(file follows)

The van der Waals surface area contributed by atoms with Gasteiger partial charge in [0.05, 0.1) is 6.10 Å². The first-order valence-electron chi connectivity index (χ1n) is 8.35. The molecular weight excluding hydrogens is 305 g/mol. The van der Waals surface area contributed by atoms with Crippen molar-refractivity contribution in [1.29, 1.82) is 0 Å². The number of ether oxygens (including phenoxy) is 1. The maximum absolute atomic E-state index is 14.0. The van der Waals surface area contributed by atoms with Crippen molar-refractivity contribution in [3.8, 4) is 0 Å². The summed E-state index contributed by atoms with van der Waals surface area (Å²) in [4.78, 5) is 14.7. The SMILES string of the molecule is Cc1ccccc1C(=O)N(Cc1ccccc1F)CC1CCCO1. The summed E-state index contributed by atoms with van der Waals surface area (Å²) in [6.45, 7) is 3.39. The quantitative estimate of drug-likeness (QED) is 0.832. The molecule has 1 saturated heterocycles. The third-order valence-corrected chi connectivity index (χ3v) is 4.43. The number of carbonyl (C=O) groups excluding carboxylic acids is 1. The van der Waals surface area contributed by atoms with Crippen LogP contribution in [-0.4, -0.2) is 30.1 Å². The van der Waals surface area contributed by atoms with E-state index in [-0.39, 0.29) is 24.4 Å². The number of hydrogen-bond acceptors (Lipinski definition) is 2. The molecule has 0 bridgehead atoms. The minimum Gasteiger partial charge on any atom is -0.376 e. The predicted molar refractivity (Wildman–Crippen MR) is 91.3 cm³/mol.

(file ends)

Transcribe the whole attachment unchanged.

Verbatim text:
The van der Waals surface area contributed by atoms with Gasteiger partial charge in [0.05, 0.1) is 6.10 Å². The first-order valence-electron chi connectivity index (χ1n) is 8.35. The molecular weight excluding hydrogens is 305 g/mol. The van der Waals surface area contributed by atoms with Crippen molar-refractivity contribution in [1.29, 1.82) is 0 Å². The number of ether oxygens (including phenoxy) is 1. The maximum absolute atomic E-state index is 14.0. The van der Waals surface area contributed by atoms with Crippen molar-refractivity contribution in [3.8, 4) is 0 Å². The summed E-state index contributed by atoms with van der Waals surface area (Å²) in [4.78, 5) is 14.7. The SMILES string of the molecule is Cc1ccccc1C(=O)N(Cc1ccccc1F)CC1CCCO1. The summed E-state index contributed by atoms with van der Waals surface area (Å²) in [6.45, 7) is 3.39. The quantitative estimate of drug-likeness (QED) is 0.832. The molecule has 1 saturated heterocycles. The third-order valence-corrected chi connectivity index (χ3v) is 4.43. The number of carbonyl (C=O) groups excluding carboxylic acids is 1. The van der Waals surface area contributed by atoms with Crippen LogP contribution in [-0.4, -0.2) is 30.1 Å². The van der Waals surface area contributed by atoms with E-state index in [-0.39, 0.29) is 24.4 Å². The number of hydrogen-bond acceptors (Lipinski definition) is 2. The molecule has 0 bridgehead atoms. The minimum Gasteiger partial charge on any atom is -0.376 e. The predicted molar refractivity (Wildman–Crippen MR) is 91.3 cm³/mol.